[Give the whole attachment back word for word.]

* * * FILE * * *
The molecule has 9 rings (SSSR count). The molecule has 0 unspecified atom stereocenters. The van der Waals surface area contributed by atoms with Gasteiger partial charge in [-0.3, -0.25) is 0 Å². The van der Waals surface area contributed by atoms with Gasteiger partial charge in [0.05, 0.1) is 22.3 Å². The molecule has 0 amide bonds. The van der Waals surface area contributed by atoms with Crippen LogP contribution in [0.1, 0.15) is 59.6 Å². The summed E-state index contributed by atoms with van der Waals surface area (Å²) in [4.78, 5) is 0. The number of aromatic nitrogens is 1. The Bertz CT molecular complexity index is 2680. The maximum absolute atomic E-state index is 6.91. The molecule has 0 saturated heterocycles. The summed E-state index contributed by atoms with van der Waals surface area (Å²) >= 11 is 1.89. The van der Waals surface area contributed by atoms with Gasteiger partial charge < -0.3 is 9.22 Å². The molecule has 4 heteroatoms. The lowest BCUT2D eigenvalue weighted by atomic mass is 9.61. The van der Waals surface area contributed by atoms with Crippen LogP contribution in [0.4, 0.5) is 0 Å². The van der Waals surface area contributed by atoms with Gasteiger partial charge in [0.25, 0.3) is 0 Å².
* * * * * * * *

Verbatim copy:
The molecule has 9 rings (SSSR count). The molecule has 0 unspecified atom stereocenters. The van der Waals surface area contributed by atoms with Gasteiger partial charge in [-0.3, -0.25) is 0 Å². The van der Waals surface area contributed by atoms with Gasteiger partial charge in [0.05, 0.1) is 22.3 Å². The molecule has 0 amide bonds. The van der Waals surface area contributed by atoms with Crippen LogP contribution in [0.1, 0.15) is 59.6 Å². The summed E-state index contributed by atoms with van der Waals surface area (Å²) in [4.78, 5) is 0. The number of aromatic nitrogens is 1. The Bertz CT molecular complexity index is 2680. The maximum absolute atomic E-state index is 6.91. The molecule has 0 saturated heterocycles. The summed E-state index contributed by atoms with van der Waals surface area (Å²) >= 11 is 1.89. The van der Waals surface area contributed by atoms with Gasteiger partial charge < -0.3 is 9.22 Å². The molecule has 4 heteroatoms. The lowest BCUT2D eigenvalue weighted by atomic mass is 9.61. The van der Waals surface area contributed by atoms with Crippen LogP contribution in [0.4, 0.5) is 0 Å². The van der Waals surface area contributed by atoms with Gasteiger partial charge in [0.25, 0.3) is 0 Å².